GREEN BAY — St. Norbert College students Natalie Bradish and Leah Jobe are thankful to serve as community organizers for the Norman Miller Center for Peace, Justice and Understanding.
“We have the best jobs in the world,” said Bradish, who is from Appleton. “We help out with organizing events. We recently had Las Cafeteras (a Los Angeles-based band that uses music to bridge cultures). We help plan, coordinate schedules, meet them, take them where they need to be and help set up.”
While much of the mission of the center — to cultivate “awareness, compassion and commitment to justice and the building of sustainable peace” — involves events and initiatives on campus, the staff welcomes opportunities to serve the greater community.
This year, Bradish and Jobe took on a project through a partnership with the Quad Parishes (Annunciation, St. Jude, St. Joseph and St. Patrick) on Green Bay’s west side. In October, they launched a series of presentations on Catholic social teaching, held in the chapel at St. Joseph Church. The first session addressed “Climate Change and Its Effects on Immigration.” The November presentation tackled “Immigration Laws.”
The idea for the project originated last winter when the Norman Miller Center was approached by a representative from the Quad Parishes, explained Bob Pyne, senior director of the center. He consulted with a leadership team from the parishes about ways to promote justice work in the community.
“Deacon Jerry (Coenen) was at the meeting and he and I met again a few weeks later,” said Pyne. “He told me about his desire to host a series of talks on social justice and Catholic social teaching, potentially aimed at seniors in the community.
“Several of our student community organizers at the Norman Miller Center took ownership of the idea from there,” he added. “They have chosen the topics and developed the presentations on their own. We are proud of them and happy that the program has taken off.”
The students did research for the presentations. At the November session, Jobe, who is from Tigerton, covered President Donald Trump’s executive orders that focus on border security. She provided numerous statistics and sources. For example, Jobe broke down the number of border agents called for by President Trump. He signed an order for an additional 5,000 agents. That would bring the total to approximately 25,000.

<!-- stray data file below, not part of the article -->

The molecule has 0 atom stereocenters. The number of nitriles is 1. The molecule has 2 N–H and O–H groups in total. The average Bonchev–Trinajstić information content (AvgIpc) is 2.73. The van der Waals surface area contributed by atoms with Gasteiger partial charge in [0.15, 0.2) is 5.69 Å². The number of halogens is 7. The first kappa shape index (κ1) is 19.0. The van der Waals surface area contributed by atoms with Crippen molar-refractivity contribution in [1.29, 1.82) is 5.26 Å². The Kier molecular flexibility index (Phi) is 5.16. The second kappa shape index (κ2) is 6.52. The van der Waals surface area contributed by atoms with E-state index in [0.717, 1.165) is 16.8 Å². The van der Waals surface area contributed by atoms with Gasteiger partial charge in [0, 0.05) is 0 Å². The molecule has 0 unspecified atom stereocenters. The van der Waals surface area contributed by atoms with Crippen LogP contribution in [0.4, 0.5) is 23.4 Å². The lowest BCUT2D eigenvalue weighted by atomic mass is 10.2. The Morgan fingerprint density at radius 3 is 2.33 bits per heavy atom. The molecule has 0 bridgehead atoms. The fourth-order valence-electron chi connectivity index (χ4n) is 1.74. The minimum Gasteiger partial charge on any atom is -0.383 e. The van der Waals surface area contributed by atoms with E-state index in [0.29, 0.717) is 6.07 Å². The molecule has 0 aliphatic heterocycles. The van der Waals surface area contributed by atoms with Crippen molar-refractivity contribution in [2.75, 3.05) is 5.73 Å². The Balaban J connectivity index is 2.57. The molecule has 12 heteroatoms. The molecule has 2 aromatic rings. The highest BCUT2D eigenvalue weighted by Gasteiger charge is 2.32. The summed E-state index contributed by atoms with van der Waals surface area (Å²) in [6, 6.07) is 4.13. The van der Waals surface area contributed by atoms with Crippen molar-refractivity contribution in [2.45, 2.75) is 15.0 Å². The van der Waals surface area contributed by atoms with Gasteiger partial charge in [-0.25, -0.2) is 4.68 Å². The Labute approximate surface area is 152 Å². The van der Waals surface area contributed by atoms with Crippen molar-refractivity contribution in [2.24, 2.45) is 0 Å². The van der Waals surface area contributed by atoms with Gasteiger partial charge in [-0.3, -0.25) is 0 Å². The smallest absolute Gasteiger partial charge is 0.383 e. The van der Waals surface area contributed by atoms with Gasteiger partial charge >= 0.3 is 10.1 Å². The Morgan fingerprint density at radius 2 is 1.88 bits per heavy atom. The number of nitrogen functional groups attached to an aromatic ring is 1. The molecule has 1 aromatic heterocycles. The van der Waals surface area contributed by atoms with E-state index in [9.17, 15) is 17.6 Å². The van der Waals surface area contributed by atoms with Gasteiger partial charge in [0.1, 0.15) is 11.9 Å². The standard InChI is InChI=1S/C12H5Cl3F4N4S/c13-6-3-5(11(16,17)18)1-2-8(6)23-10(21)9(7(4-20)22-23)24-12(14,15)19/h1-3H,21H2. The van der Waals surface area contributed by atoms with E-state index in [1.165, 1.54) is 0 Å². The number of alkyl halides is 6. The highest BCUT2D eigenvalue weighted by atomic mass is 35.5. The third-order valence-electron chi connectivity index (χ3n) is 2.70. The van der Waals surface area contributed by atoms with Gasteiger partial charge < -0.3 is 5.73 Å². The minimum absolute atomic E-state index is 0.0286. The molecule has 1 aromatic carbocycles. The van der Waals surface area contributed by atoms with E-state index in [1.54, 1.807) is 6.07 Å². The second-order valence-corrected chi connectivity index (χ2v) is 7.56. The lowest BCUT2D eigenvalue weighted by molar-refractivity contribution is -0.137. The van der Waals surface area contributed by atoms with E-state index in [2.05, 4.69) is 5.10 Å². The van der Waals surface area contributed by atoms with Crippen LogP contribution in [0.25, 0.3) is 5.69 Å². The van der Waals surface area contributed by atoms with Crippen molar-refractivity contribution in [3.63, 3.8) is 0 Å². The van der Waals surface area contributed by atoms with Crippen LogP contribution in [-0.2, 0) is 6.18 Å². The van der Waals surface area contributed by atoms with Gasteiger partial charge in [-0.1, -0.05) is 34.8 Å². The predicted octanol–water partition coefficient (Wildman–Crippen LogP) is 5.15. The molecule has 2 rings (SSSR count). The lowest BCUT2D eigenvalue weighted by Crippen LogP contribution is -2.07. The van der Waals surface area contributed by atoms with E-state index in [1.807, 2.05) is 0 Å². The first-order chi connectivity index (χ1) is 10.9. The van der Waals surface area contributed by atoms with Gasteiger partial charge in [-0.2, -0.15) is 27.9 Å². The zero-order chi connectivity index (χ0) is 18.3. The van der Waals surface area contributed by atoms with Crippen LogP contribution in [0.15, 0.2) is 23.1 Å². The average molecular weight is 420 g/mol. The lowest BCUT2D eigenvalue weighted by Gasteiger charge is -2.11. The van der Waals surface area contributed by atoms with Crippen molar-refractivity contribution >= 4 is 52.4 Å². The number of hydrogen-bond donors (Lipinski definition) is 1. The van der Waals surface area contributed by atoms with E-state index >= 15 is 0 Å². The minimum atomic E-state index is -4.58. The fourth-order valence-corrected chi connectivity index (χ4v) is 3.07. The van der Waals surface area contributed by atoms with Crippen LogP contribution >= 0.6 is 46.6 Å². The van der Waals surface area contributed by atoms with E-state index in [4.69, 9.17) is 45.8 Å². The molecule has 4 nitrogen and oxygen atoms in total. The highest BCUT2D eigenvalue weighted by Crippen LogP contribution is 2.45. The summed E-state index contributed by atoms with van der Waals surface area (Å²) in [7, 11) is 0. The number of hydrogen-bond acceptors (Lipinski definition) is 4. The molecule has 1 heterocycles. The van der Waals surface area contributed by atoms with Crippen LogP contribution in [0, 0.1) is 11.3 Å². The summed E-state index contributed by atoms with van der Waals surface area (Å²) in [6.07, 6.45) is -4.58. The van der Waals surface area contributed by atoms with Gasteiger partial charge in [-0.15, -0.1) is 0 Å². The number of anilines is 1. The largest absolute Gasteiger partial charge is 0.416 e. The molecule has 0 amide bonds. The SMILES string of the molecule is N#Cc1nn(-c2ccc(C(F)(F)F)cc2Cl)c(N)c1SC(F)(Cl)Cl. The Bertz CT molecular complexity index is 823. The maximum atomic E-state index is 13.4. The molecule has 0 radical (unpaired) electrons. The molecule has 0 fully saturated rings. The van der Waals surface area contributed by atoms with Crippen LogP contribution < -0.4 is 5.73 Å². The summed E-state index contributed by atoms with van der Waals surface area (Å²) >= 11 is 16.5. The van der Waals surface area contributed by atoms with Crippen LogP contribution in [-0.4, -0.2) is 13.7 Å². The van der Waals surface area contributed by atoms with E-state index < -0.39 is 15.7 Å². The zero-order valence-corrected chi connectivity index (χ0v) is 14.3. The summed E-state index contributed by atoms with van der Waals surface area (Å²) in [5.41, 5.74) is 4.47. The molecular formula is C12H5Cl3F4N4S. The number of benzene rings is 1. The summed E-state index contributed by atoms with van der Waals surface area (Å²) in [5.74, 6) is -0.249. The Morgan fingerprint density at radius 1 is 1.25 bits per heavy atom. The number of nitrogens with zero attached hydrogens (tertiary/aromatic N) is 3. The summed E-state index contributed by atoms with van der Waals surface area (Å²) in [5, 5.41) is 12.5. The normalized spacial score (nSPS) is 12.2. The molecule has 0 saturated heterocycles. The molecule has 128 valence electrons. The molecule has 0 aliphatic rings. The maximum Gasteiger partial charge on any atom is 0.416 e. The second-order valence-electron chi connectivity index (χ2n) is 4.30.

Jobe also shared statistics about the proposed border wall, which would serve as a U.S.-Mexico barrier. She provided information from sources indicating that 650 miles of fencing is currently on the border. That leaves 1,300 open miles.
Jobe showed a video as part of the presentation about how some of the rugged terrain in south Texas, featuring cliffs as high as 1,000 feet, creates a natural border and would provide a construction challenge in that region.
Bradish provided information about life in countries that are southern neighbors to the U.S. and the rise in immigration. She once visited Guatemala for five weeks through a program offered by the college.
To demonstrate the growth in immigration, Bradish shared that there were less than 1 million Latin American-born U.S. residents in 1960. In 2010, that number had climbed to 19 million. She spoke about “push factors” driving migration, including poverty, violence and discrimination.
“Latin America’s homicide rate is three times that of the global average,” she said. “In Mexico and Venezuela, half of the citizens reported experiencing a violent crime in the last year.”
Deacon Coenen helps facilitate the sessions. He served in both Texas and California and started a mission in Mexico. He helped with the development of schools, but the children in the community were not required to attend.
“Those kids don’t have to go to school,” he said. “There were 1,000 families. They were not educated and didn’t have jobs. If they got a job it was usually for $5 a day. That was the going wage. Drinking water in Mexico is still $1.50 a bottle even if you make $5 a day. They would drink clean water, but they would have trucks of dirty water come in so they could bathe and do the dishes. It breeds sickness.”
Deacon Coenen added that the people would rather stay with their families than migrate to other countries if they could live safe and healthy lives.
“It’s hard,’ he said. “I think as Catholics, we have to realize that they are our brothers and sisters. What can we do besides pray? We are trying to help. I thank these two young people for their research. It’s up for us as a community to react in the right way.”
Bradish, a biology major, is graduating at semester. Jobe, a psychology and communications major, will continue the presentations in 2020 with another staff member from the Norman Miller Center.
“I want them to gain confidence in their knowledge and presentation skills,” said Pyne, “and I want them to have fun working together for a good cause alongside community members. We always say that our service programs should create positive change in the community, create positive change in the student participants and bring that change back to campus for the rest of us to enjoy.”
“It is really good to formulate our own information and develop our skills speaking in front of people,” said Bradish. “We are still learning. This helps us.”